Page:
The high-tech plant is still under construction and has blown past its $1-billion budget, but once completed Caisse de depot expects it to benefit from low operating costs and marine access
MONTREAL—Quebec’s pension fund manager is taking over a cement plant under construction from the family that controls Bombardier after the project’s $1-billion budget was exceeded by more than $500 million.
Along with its own investment of $125 million in the plant, which is situated in the Gaspe region of the province, Caisse de depot et placements du Quebec said BlackRock Alternative Investors will also join the project through a $125-million debenture.
Together, the $250 million in new financing will be enough to complete the project, the Caisse said in an Aug. 11 news release.
The new cement plant, with its modern facilities and equipment, is expected to benefit from lower operating costs and direct access to a marine terminal.
The Caisse noted that market conditions are improved from when the project was launched a few years ago. The institutional investor said there is substantially higher North American demand, a strong U.S. dollar and cement shortages, all while plants in Canada and the U.S. are operating at or near capacity.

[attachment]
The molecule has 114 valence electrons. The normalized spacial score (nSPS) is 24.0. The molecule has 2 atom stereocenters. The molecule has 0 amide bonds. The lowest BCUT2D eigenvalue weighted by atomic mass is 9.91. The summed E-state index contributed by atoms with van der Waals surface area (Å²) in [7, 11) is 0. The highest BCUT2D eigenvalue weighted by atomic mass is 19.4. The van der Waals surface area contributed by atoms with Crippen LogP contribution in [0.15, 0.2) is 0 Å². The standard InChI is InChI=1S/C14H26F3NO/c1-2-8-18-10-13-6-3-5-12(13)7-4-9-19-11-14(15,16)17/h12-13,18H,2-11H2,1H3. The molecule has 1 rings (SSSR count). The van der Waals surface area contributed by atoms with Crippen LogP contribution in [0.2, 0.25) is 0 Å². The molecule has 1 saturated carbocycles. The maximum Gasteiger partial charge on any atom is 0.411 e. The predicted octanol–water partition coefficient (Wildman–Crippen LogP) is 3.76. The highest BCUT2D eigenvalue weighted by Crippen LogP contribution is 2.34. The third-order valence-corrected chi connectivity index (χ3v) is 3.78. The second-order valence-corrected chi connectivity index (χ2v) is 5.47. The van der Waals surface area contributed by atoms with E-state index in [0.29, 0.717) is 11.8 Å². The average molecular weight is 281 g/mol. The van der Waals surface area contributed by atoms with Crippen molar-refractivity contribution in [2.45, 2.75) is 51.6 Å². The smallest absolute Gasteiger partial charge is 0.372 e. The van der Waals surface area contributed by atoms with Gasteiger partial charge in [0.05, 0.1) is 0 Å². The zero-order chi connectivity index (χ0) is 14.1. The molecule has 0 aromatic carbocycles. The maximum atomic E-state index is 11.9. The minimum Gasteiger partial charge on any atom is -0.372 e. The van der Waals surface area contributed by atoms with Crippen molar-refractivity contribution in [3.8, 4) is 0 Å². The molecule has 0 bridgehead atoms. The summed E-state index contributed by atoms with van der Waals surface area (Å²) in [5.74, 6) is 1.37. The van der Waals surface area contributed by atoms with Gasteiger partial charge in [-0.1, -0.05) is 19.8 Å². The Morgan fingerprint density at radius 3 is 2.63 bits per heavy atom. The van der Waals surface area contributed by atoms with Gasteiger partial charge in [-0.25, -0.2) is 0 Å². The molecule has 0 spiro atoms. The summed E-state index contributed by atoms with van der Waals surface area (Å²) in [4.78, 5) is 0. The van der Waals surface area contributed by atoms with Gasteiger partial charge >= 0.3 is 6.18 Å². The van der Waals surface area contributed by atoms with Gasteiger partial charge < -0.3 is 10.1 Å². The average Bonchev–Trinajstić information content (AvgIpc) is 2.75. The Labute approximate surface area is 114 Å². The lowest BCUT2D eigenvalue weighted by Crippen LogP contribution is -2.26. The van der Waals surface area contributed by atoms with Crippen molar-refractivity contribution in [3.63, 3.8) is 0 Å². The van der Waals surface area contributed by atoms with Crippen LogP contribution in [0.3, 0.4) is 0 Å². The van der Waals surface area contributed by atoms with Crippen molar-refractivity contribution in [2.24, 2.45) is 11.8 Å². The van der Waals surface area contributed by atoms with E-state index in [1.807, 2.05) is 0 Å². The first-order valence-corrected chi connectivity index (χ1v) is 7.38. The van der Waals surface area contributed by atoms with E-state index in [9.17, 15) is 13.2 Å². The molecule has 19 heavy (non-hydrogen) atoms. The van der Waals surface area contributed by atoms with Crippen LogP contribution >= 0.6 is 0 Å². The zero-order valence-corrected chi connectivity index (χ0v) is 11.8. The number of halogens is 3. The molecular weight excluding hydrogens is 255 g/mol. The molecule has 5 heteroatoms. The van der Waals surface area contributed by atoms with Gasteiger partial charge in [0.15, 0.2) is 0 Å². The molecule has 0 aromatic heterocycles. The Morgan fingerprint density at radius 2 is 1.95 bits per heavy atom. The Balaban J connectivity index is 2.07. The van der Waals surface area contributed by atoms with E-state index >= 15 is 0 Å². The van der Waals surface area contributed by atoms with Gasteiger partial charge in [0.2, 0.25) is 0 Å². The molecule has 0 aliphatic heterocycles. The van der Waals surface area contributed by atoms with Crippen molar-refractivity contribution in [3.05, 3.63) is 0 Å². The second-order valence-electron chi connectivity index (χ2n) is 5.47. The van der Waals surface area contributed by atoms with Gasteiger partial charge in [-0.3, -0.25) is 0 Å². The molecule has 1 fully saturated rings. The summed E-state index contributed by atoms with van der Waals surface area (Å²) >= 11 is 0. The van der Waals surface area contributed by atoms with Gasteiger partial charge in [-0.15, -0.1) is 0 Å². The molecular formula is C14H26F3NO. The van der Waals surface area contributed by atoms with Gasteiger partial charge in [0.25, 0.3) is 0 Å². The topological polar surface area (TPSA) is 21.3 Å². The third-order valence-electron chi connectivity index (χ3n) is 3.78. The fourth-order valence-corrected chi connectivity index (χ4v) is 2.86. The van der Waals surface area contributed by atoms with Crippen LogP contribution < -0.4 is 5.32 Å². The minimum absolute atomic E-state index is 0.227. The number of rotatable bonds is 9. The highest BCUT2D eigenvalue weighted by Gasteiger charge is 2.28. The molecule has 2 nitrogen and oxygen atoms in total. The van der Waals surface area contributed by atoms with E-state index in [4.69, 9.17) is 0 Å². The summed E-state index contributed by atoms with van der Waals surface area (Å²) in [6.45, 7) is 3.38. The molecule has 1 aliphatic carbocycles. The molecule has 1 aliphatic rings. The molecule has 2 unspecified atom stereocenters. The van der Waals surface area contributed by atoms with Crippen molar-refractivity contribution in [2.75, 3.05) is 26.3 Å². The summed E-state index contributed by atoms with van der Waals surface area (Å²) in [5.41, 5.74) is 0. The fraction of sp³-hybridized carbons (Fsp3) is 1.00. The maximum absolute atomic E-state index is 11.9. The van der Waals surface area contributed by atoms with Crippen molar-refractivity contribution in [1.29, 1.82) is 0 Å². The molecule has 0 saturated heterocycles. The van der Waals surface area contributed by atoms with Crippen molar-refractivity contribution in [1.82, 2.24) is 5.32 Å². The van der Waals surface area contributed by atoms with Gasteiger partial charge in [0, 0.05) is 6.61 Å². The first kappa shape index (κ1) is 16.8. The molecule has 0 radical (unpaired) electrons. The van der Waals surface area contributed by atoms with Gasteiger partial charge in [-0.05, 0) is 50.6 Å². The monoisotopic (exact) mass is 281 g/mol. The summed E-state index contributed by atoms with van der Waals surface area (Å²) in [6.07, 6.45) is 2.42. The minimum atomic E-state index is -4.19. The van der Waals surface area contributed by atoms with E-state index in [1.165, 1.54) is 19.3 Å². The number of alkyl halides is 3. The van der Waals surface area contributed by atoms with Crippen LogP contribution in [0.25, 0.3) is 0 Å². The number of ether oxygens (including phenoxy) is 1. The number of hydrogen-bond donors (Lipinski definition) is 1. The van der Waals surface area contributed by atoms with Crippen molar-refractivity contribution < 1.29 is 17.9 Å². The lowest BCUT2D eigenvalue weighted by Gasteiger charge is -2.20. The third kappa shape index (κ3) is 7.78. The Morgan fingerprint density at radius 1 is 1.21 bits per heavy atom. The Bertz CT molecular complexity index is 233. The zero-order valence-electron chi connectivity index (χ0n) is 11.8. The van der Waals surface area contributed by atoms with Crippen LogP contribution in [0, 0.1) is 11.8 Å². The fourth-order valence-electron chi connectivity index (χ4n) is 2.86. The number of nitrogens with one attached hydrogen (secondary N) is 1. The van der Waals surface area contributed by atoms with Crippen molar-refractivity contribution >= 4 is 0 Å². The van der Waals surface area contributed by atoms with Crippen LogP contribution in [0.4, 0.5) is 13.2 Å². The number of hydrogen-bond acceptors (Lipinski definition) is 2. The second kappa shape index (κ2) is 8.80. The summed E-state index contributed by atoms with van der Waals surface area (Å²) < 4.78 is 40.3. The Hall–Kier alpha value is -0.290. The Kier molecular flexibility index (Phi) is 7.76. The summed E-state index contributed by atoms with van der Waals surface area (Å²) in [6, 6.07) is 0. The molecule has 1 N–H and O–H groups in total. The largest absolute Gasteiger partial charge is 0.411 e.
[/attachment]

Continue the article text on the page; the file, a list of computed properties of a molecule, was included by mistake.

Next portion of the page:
“We believe that this project has high-quality fundamentals. For this reason, la Caisse has entered into a change-of-control agreement with Beaudier,” said Caisse executive vice-president Christian Dube, referring to the investment company controlled by the Bombardier-Beaudoin family.
The Caisse will gain control of the McInnis Cement’s board of directors.
Last week, the company announced management changes to strengthen and complete construction of the plant, including appointment of a new head of engineering, construction and operations. It is also seeking a new CEO.
McInnis Cement was formed by members of the family that founded Bombardier and its spinoff, Ski-Doo maker BRP Inc.
The project has received financial support from successive Parti Quebecois and Liberal provincial governments.
Former premier Pauline Marois agreed in 2014 to provide a guaranteed loan worth about $250 million. The province’s investment arm invested $100 million as an equity partner while the Caisse previously invested $140 million.